The jubilation of Juneteenth, when Emancipation was proclaimed belatedly in Texas, soon gave way to lamentation. The immediate effects of abolition were disastrous for most blacks who stayed in the South. The promise of "40 acres and a mule" proved a cruel joke to thousands left destitute, dependent on the good will of malevolent whites. Though legally free, blacks ended up wage slaves, sharecroppers within an agricultural system designed to entrap and exploit them. For the next century, Jim Crow perched over the South, subjecting former slaves and the descendents of slaves to a reign of racist terror and a uniquely American apartheid.

But Thad Sitton and James H. Conrad summon up an alternative history, when as many as a quarter of the liberated blacks managed to sustain their economic freedom by owning and working their own land. Often all they could acquire was secluded, undesirable bottom soil, but it provided subsistence and a refuge from the bigotry that oppressed the hapless landless blacks. In Freedom Colonies, Sitton and Conrad examine the experiences of African Americans who established more than 200 independent communities in Texas, primarily in the eastern part of the state. By 1900, almost one of three black Texans owned land, stretched into an African-American archipelago, "defensive black islands in a rising tide of Jim Crow." Often visible only as a church and a school, these independent farming communities survived for a century through a culture of self-reliance and an ethic of self-defense.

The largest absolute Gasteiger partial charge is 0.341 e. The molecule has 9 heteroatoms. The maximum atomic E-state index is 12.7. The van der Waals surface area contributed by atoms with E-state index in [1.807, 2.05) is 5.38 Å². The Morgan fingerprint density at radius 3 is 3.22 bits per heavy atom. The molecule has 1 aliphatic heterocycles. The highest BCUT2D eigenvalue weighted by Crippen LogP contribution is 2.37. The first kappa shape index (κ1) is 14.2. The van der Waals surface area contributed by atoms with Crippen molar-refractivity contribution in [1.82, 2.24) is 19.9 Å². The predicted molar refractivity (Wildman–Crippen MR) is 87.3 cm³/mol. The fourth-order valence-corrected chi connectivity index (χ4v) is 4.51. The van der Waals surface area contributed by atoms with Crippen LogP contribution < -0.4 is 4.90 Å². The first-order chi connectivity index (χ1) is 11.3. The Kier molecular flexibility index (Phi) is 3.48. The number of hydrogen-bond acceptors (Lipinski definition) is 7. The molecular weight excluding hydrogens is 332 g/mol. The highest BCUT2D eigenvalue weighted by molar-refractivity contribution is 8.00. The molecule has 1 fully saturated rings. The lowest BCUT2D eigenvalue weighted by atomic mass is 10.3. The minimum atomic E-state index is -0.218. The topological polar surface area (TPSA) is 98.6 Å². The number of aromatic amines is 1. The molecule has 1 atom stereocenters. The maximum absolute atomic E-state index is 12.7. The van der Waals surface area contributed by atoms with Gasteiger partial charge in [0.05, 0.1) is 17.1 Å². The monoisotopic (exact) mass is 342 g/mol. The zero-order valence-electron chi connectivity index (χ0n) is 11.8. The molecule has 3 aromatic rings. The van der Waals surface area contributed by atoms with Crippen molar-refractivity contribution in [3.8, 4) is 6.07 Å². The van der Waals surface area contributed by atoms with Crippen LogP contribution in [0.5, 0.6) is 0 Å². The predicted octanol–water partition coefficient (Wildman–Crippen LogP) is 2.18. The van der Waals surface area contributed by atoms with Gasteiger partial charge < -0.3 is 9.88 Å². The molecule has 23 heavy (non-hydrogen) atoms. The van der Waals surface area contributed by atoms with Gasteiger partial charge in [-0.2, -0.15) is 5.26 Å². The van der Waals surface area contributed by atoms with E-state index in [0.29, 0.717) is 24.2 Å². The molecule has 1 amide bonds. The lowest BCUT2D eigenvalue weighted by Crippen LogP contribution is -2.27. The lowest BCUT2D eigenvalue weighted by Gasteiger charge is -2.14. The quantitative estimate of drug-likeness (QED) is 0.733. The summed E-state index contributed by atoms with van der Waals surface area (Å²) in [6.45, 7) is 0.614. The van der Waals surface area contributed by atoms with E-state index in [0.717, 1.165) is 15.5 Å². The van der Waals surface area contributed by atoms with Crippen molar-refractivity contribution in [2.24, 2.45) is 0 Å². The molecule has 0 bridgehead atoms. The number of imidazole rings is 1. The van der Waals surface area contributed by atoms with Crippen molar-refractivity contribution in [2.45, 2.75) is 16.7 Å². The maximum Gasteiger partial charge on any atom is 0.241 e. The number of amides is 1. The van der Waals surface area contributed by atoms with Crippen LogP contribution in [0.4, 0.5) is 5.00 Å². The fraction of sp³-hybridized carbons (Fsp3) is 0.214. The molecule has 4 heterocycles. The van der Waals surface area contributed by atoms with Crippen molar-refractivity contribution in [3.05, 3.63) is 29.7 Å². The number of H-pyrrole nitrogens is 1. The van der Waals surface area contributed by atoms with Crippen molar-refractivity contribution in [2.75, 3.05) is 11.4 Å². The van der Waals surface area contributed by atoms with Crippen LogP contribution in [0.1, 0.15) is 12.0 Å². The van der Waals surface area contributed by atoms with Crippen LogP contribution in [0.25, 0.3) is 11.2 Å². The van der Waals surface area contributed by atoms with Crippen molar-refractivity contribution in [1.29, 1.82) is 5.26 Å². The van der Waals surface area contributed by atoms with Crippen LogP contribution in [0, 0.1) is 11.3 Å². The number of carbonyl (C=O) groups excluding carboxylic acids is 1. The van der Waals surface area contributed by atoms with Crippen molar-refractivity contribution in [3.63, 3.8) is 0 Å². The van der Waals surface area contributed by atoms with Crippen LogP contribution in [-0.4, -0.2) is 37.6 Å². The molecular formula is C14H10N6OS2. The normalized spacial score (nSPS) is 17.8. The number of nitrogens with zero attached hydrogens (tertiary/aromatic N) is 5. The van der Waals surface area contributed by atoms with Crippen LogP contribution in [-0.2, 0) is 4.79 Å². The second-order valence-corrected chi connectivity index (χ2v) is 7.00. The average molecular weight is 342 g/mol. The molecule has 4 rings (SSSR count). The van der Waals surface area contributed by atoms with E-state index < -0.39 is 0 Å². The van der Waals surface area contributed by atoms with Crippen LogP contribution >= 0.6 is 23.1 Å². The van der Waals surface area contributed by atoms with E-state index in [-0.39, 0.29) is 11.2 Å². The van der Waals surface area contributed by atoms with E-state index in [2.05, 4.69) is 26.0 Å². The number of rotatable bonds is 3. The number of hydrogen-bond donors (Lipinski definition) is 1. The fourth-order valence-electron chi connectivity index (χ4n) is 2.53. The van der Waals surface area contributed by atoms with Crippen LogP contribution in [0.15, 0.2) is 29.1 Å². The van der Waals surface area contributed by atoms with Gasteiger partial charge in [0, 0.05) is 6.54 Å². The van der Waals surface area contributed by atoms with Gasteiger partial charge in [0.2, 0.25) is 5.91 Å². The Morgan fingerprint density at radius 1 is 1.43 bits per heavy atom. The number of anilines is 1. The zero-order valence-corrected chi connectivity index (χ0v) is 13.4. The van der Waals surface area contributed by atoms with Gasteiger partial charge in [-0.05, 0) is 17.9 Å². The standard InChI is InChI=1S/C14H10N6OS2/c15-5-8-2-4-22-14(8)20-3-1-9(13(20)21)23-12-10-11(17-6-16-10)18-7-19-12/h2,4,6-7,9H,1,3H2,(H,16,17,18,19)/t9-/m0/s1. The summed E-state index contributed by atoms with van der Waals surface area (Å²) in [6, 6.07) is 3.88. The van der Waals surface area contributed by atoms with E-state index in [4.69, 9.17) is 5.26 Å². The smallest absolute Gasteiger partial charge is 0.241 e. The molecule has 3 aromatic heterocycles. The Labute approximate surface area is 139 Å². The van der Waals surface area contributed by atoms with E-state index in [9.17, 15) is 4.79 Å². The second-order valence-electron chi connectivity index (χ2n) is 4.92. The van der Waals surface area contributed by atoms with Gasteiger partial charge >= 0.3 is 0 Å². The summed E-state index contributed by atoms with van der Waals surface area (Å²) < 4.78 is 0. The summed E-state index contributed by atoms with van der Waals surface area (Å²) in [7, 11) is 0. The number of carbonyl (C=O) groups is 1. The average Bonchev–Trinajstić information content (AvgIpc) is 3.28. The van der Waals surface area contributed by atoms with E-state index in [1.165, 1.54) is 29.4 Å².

Through one exemplary figure, Edward C. Mazique, Florence Ridlon traces the trajectory of black history from agrarian oppression through urban integration. Born in rural Mississippi to a family that had managed during Reconstruction to acquire acreage but little else, Mazique used a successful career in medicine to help cure racial ills.

In A Black Physician's Struggle for Civil Rights, Ridlon, who teaches at the University of North Texas, recounts the young man's transformative journey to Atlanta to study at Morehouse College, one of those institutions designed to educate what W.E.B. DuBois called "the talented tenth," the black elite responsible for elevating the entire race. After receiving his medical degree from Howard University, Mazique established his practice in Washington, D.C., then administered as a fiefdom by racist southern Congressmen. Black patients and physicians were excluded from most hospitals in the federal district, but Mazique took a leading role in integrating medical education, health care, and hospital staffing in Washington and nationally. While the American Medical Association remained all-white, Mazique used the presidency of the parallel National Medical Association to campaign for equal opportunity in medicine and other fields. Mazique was doused with urine while picketing the YMCA to pressure it to admit black members, but, by the time he died, in 1987, he had become chairman of its board.

A reader of Ridlon's hagiography cannot help but share her admiration. But increasingly lost in her litany of a public figure's accomplishments is the personal sound of one black voice.